Thanksgiving off the grid doesn’t have to mean a spartan meal of beanie weenies for the holiday. Do some preparation before you leave for the wild, have the right equipment, some help from your friends, and lots of patience to enjoy what may be the best Thanksgiving meal ever.
Create an authentic Thanksgiving meal that’s more about enjoying the bounty of the country rather than the conveniences of the supermarket. Plan your menu with your outdoor kitchen in mind, remembering that everything will take longer and offer more challenges than the comfort of a modern kitchen. Keep the focus on the essential tastes of Thanksgiving, curating fewer dishes with flavors that will be intensified by outdoor cookery and leave dishes enriched by heavily processed foods off the menu.
Even a pared down menu means many time and space consuming side dishes. Assign sides to friends and family on the camp out. Even if you’re sharing a fire, divide the prep work to subtract stress. Working ahead, prep, the right equipment, and timing will be everything.
Before You Go
Settle on a menu and make a check list with dishes and ingredients to be sure nothing is left behind. Pre-measure and package seasonings oils and dry goods.
The right tools make any job easier and Thanksgiving dinner is no different. If campfire cookery is your plan, you’ll need a heavy-duty grill that will fit over the fire pit or tripod to suspend your pot or grill over the fire pit. Set out a large dutch oven and rack or metal pie plate, at least one cast iron skillet. and heavy-duty foil. Take the guesswork – and danger – out of outdoor turkey preparation; include a meat thermometer in your supplies.
Before heading out be sure suitable hardwood logs are available at your campground or pack in your own.
Slow and steady heat is key to cooking over a campfire. That means starting early with plenty of fuel the results in a big pile of hot coal. While the fire burns down, enjoy a seasonal, fire warmed spiced cider and plate of sliced cheeses and nuts. Fans of brined turkey can use this time to let the turkey soak in a small cooler. Food Network expert Alton Brown swears by a 12-hour honey and salt brine before grilling his turkey. Use a spare, or disposable foam cooler, for brining.
The trickiest part of Thanksgiving at a campfire is cooking the turkey, so consider your menu carefully. Outdoor outfitters REI recommend taking a lot of the stress out by opting for a simple turkey breast. Use a dutch oven for browning, braising or stuffing, depending on your preferences. If dark meat and legs are a must, match the weight of your turkey to the size of your dutch oven. A standard dutch oven can accommodate a 6 to 8 lb. turkey. Use your favorite preparation and herbs, then set the turkey on an inverted pie pan or rack inside the dutch oven. Either suspend the turkey with a tripod or set over indirect heat on the grill and cover tightly. With steady heat of about 400 degrees, figure about 15 minutes per pound of turkey, but don’t guess. Before putting on the lid, insert a meat thermometer into the thick meaty part of the thigh. When the internal temperature reaches 160 degrees the turkey is done. Remove from the grill and let it rest for 15 minutes before carving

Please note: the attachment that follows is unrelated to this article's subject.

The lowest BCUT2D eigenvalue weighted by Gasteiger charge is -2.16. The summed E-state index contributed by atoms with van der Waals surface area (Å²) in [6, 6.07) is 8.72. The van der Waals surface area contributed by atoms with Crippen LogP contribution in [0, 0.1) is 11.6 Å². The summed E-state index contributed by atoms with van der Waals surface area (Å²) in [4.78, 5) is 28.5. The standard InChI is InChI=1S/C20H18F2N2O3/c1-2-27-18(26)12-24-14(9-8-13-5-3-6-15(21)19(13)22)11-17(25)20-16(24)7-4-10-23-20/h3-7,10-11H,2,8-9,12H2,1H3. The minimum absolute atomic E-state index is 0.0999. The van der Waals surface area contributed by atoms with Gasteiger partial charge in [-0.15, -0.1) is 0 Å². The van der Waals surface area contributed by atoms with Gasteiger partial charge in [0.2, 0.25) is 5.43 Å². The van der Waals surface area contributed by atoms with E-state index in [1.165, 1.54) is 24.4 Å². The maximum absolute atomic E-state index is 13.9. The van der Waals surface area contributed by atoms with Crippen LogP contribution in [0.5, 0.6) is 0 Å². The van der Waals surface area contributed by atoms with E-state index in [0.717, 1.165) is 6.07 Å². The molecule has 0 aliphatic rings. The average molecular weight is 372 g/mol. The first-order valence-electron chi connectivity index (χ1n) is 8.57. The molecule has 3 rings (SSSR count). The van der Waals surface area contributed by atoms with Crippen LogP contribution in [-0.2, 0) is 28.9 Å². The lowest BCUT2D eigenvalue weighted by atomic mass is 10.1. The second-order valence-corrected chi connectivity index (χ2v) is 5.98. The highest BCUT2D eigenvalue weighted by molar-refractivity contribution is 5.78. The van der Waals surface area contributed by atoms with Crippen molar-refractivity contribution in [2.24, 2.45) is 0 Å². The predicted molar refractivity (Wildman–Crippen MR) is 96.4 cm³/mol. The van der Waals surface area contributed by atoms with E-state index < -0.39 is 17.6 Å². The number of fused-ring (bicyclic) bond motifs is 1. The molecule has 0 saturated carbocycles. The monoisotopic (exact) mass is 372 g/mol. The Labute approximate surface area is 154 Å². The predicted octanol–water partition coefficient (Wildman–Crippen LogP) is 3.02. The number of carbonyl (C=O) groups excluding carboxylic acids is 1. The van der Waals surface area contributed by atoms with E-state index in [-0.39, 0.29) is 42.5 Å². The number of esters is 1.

Now that the hard work of getting the turkey on the campfire is done, consider sides. Keep it simple, but traditional with green beans, sweet potatoes and corn. Slather fresh or frozen cobs in compounded butter, wrap in foil and toss on the grill where a slight char will bring out their sweetness.
Pre-cook green beans before leaving home, or parboil over the fire. A little freshly cooked bacon is the canvas to finish the green beans; toss the beans into the bacon’s skillet on the grill, then add in the crumbled bacon to finish.
Sweet potatoes cook faster than their white counter parts and add a traditional touch to dinner around the campfire. Rub the potatoes with oil and wrap tightly in heavy duty foil then bury in the coals, turning frequently with tongs, until the potatoes are soft. As a more carefree alternative, dice sweet potatoes for a quick campfire hash. Make a thick foil packet and add potatoes along with favorite seasonings – sweet or savory – along with a dab of butter or touch of broth to prevent drying and sticking. Fill your packet with diced potatoes, whole pecans and butter, or make a medley of diced potatoes, red onions, butter nut squash and walnuts.
Pie may be the traditional Thanksgiving Day dessert, but don’t crumble under the pressure of expectation. Finish your feast with a fresh fruit crumble that’s easy to compile in your cast iron skillet and can cook while you’re feasting on turkey and sides, filling your campsite with tempting smells. Toss thinly sliced apples in butter, brown sugar, spices – and maybe a touch of liquor – over hot coals until slightly carmalized and softened. Cover with a crumble of granola, rolled oats, and a touch of butter and move to indirect heat to finish while you feast on the main courses.
Experience not Expectation
Put aside expectations of a traditional picture-perfect Thanksgiving feast, and accept the challenge of cooking up a new tradition with simply flavored food, cooked over the campfire, and shared with family and friends. You may just find yourself enjoying the best feast ever.
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